An Aramean Destroyed My Father

Commentaries on the Haggadah contrast the evil of Laban with Pharaoh and see Laban as a symbol for political, sociological, and psychological evil.

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Shame to Praise

In Temple times, people would recite this passage from Deuteronomy when they brought their first fruits on Shavuot. The Mishnah describes its use in the seder as part of the teaching that proceeds from shame to praise. The shame is the desperation brought on by hunger; the root oved is the same as the root of the word in the second paragraph of the shema "[if you stray from God,] the land will stop producing its fruit and you will quickly perish (v'avad'tem) off of the good land" (Deuteronomy 11:17).
"My ancestors were starving Arameans." The person bringing the first fruits to the Temple in Jerusalem remembers the shame of the famine that led his ancestor Jacob and the Jewish people into slavery in Egypt and praises God for the redemption from Egypt and the restoration to the Land of Israel with its abundant harvest. The person at the seder recalls this hunger with his invitation, "Let all who are in need, come and eat." And throughout Passover, we remind ourselves of our blessings by eating lehem oni, the bread of poverty.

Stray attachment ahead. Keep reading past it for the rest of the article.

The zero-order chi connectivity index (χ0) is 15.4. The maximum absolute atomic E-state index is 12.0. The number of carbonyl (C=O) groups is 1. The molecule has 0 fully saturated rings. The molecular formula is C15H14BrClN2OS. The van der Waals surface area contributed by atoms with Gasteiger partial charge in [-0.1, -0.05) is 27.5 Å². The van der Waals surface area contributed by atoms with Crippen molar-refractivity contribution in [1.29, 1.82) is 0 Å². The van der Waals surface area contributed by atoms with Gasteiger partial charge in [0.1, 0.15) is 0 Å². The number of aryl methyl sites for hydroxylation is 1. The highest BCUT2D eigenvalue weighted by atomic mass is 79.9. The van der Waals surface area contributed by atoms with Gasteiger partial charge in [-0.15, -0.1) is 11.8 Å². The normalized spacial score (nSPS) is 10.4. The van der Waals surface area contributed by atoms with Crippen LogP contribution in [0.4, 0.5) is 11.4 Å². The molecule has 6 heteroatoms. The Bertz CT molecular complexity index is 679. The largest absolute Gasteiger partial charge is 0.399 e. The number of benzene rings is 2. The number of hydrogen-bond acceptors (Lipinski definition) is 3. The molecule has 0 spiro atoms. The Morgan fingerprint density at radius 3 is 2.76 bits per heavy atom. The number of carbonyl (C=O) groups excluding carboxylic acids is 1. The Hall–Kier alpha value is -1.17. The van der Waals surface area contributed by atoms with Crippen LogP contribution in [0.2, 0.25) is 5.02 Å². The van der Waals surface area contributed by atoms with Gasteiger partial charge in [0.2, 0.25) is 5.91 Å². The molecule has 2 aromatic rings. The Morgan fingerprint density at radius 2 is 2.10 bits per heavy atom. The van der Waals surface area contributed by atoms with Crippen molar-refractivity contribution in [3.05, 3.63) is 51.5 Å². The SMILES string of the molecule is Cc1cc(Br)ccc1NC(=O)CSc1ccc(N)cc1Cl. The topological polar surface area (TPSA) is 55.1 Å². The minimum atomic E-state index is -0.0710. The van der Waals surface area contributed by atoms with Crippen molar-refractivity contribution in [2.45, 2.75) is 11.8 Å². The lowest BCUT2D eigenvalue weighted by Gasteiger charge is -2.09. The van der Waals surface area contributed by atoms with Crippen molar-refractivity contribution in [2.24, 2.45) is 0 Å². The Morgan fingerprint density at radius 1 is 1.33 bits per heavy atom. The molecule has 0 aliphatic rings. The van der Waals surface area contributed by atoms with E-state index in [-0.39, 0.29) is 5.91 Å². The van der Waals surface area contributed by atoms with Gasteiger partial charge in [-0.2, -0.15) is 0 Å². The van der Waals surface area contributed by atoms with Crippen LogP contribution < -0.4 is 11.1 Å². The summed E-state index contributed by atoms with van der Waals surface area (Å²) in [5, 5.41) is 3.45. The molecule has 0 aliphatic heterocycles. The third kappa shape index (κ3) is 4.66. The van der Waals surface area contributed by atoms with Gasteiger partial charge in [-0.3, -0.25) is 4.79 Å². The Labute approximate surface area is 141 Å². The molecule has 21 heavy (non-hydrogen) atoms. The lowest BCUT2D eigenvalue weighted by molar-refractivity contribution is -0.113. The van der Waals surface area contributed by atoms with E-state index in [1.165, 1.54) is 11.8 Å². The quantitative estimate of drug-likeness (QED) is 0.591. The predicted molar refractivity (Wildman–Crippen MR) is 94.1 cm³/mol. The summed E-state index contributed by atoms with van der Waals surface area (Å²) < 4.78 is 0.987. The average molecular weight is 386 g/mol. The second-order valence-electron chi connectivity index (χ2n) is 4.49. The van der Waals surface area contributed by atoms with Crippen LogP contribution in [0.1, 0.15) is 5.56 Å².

--Rabbi Roy Tanenbaum, Congregation Beth Tzedec, Toronto

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Jeffrey Spitzer is Chair of the Department of Talmud and Rabbinics at Gann Academy, The New Jewish High School, Waltham, Mass., and a member of the Institute's Tichon Fellows Program.